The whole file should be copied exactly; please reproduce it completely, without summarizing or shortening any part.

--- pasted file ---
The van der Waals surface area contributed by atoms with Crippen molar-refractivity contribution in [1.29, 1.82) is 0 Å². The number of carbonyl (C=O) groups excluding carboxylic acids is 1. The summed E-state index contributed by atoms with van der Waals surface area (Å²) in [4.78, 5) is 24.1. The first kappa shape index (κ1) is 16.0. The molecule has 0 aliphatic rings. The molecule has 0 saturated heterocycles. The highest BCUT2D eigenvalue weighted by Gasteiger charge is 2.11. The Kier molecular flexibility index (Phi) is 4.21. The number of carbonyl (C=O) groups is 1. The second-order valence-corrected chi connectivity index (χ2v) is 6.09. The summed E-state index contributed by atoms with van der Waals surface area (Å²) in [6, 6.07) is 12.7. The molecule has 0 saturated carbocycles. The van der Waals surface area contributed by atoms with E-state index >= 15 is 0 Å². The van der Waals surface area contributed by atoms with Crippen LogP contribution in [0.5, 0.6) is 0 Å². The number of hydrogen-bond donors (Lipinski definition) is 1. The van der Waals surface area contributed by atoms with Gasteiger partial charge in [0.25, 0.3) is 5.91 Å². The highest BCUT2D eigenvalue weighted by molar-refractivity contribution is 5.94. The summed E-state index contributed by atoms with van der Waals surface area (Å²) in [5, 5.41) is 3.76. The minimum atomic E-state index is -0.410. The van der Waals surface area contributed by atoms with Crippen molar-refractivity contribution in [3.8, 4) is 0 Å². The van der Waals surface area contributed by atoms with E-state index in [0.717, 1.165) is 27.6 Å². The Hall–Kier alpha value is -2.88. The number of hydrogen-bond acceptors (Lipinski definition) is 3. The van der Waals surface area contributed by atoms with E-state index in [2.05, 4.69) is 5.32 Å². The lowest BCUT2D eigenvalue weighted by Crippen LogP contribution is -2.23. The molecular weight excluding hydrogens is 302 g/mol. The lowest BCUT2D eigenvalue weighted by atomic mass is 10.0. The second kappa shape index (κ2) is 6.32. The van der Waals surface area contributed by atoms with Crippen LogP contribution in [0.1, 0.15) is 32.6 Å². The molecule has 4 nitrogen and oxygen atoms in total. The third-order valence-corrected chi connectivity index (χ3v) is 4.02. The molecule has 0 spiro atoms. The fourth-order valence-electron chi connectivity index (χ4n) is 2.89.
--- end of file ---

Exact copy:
The van der Waals surface area contributed by atoms with Crippen molar-refractivity contribution in [1.29, 1.82) is 0 Å². The number of carbonyl (C=O) groups excluding carboxylic acids is 1. The summed E-state index contributed by atoms with van der Waals surface area (Å²) in [4.78, 5) is 24.1. The first kappa shape index (κ1) is 16.0. The molecule has 0 aliphatic rings. The molecule has 0 saturated heterocycles. The highest BCUT2D eigenvalue weighted by Gasteiger charge is 2.11. The Kier molecular flexibility index (Phi) is 4.21. The number of carbonyl (C=O) groups is 1. The second-order valence-corrected chi connectivity index (χ2v) is 6.09. The summed E-state index contributed by atoms with van der Waals surface area (Å²) in [6, 6.07) is 12.7. The molecule has 0 saturated carbocycles. The van der Waals surface area contributed by atoms with E-state index >= 15 is 0 Å². The van der Waals surface area contributed by atoms with Crippen LogP contribution in [0.5, 0.6) is 0 Å². The number of hydrogen-bond donors (Lipinski definition) is 1. The van der Waals surface area contributed by atoms with Gasteiger partial charge in [0.25, 0.3) is 5.91 Å². The highest BCUT2D eigenvalue weighted by molar-refractivity contribution is 5.94. The summed E-state index contributed by atoms with van der Waals surface area (Å²) in [5, 5.41) is 3.76. The minimum atomic E-state index is -0.410. The van der Waals surface area contributed by atoms with Crippen molar-refractivity contribution in [3.8, 4) is 0 Å². The van der Waals surface area contributed by atoms with E-state index in [0.717, 1.165) is 27.6 Å². The Hall–Kier alpha value is -2.88. The number of hydrogen-bond acceptors (Lipinski definition) is 3. The van der Waals surface area contributed by atoms with E-state index in [2.05, 4.69) is 5.32 Å². The lowest BCUT2D eigenvalue weighted by Crippen LogP contribution is -2.23. The molecular weight excluding hydrogens is 302 g/mol. The lowest BCUT2D eigenvalue weighted by atomic mass is 10.0. The second kappa shape index (κ2) is 6.32. The van der Waals surface area contributed by atoms with Crippen LogP contribution in [0.1, 0.15) is 32.6 Å². The molecule has 4 nitrogen and oxygen atoms in total. The third-order valence-corrected chi connectivity index (χ3v) is 4.02. The molecule has 0 spiro atoms. The fourth-order valence-electron chi connectivity index (χ4n) is 2.89.